Inside The MachineGet a fly-on-the-wall view inside the Clinton and Dole campaigns from TIME's Richard Stengel and Eric Pooley, just part of the TIME Election Special. After Bill Clinton won re-election, he and challenger Bob Dole talked privately on the phone, and TIME was there. Here are exclusive behind-the-scenes photos of that moment and more from photographers Diana Walker and P.F. Bentley.
When all was said and done in the House, not much had changed. The Republicans entered the election with a slight majority, and emerged with one even more slim -- the smallest since the GOP had a 10-seat margin in 1952. But a wee majority's all the GOP needs, and the chamber is theirs for the next two years.
No one knew for sure going into election night who would control the Senate, but the GOP nailed down some Southern seats left vacant by retiring Democrats, and Democrats could not make up the difference elsewhere. Net result: The GOP increased its majority, but it is far from veto-proof.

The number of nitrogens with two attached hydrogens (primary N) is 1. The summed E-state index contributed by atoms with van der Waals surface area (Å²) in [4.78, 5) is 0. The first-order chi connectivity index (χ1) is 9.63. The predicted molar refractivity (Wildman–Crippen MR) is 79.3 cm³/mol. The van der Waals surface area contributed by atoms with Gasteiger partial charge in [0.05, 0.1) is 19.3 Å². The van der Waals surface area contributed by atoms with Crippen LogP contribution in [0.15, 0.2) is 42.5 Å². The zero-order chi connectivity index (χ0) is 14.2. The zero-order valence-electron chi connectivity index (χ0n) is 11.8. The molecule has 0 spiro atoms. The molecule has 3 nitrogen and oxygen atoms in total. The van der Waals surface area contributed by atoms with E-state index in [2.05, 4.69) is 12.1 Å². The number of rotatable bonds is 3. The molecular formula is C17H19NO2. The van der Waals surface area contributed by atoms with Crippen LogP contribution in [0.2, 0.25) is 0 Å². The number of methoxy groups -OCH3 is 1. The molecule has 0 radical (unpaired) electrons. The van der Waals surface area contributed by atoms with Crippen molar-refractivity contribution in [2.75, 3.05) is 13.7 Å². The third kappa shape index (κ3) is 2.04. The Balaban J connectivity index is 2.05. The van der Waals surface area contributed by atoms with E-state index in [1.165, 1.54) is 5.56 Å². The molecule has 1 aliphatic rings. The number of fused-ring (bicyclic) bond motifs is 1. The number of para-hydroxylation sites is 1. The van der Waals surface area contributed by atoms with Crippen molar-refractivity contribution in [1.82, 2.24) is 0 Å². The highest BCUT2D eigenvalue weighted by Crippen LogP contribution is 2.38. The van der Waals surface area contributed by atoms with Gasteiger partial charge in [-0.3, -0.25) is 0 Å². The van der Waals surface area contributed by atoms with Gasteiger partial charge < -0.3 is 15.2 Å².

While the nation was glued to the election returns, life went on and news happened elsewhere. Check out Women With The Power, where the Gandhi money went and why third-party candidates went nowhere.
New Hampshire got its first female governor, and Washington state became the first mainland state to elect an Asian-American to run the state. Overall, the gubernatorial balance remained the same once the 11 governors' races were over: 32 Republicans, 17 Democrats and 1 independent.
No overriding themes in this year's many ballot initiatives. Highlights: A California measure ended state and local affirmative action programs; California and Arizona voters voted to allow the use of marijuana for medicinal purposes; Colorado voters rejected a "parents' rights" state constitutional amendment and an attempt to have nonprofits pay property taxes.
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